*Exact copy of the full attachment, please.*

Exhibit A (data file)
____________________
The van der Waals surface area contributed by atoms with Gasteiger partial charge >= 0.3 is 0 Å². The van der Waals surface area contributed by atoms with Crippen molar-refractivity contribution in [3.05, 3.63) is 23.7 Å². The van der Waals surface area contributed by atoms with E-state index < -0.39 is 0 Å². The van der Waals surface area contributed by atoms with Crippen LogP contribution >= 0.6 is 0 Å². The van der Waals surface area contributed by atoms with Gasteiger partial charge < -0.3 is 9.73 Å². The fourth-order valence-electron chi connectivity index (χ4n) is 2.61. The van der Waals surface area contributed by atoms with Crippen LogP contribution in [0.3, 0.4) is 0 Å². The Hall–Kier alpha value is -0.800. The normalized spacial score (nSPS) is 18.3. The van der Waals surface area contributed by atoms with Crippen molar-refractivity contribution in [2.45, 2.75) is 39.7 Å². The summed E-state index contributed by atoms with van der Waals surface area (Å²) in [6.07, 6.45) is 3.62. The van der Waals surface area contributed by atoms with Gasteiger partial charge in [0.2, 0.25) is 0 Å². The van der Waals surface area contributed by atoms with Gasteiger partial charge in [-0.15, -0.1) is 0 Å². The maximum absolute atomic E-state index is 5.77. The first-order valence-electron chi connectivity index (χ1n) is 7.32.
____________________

The van der Waals surface area contributed by atoms with Gasteiger partial charge >= 0.3 is 0 Å². The van der Waals surface area contributed by atoms with Crippen molar-refractivity contribution in [3.05, 3.63) is 23.7 Å². The van der Waals surface area contributed by atoms with E-state index < -0.39 is 0 Å². The van der Waals surface area contributed by atoms with Crippen LogP contribution >= 0.6 is 0 Å². The van der Waals surface area contributed by atoms with Gasteiger partial charge < -0.3 is 9.73 Å². The fourth-order valence-electron chi connectivity index (χ4n) is 2.61. The van der Waals surface area contributed by atoms with Crippen LogP contribution in [0.3, 0.4) is 0 Å². The Hall–Kier alpha value is -0.800. The normalized spacial score (nSPS) is 18.3. The van der Waals surface area contributed by atoms with Crippen molar-refractivity contribution in [2.45, 2.75) is 39.7 Å². The summed E-state index contributed by atoms with van der Waals surface area (Å²) in [6.07, 6.45) is 3.62. The van der Waals surface area contributed by atoms with Gasteiger partial charge in [0.2, 0.25) is 0 Å². The van der Waals surface area contributed by atoms with Gasteiger partial charge in [-0.15, -0.1) is 0 Å². The maximum absolute atomic E-state index is 5.77. The first-order valence-electron chi connectivity index (χ1n) is 7.32.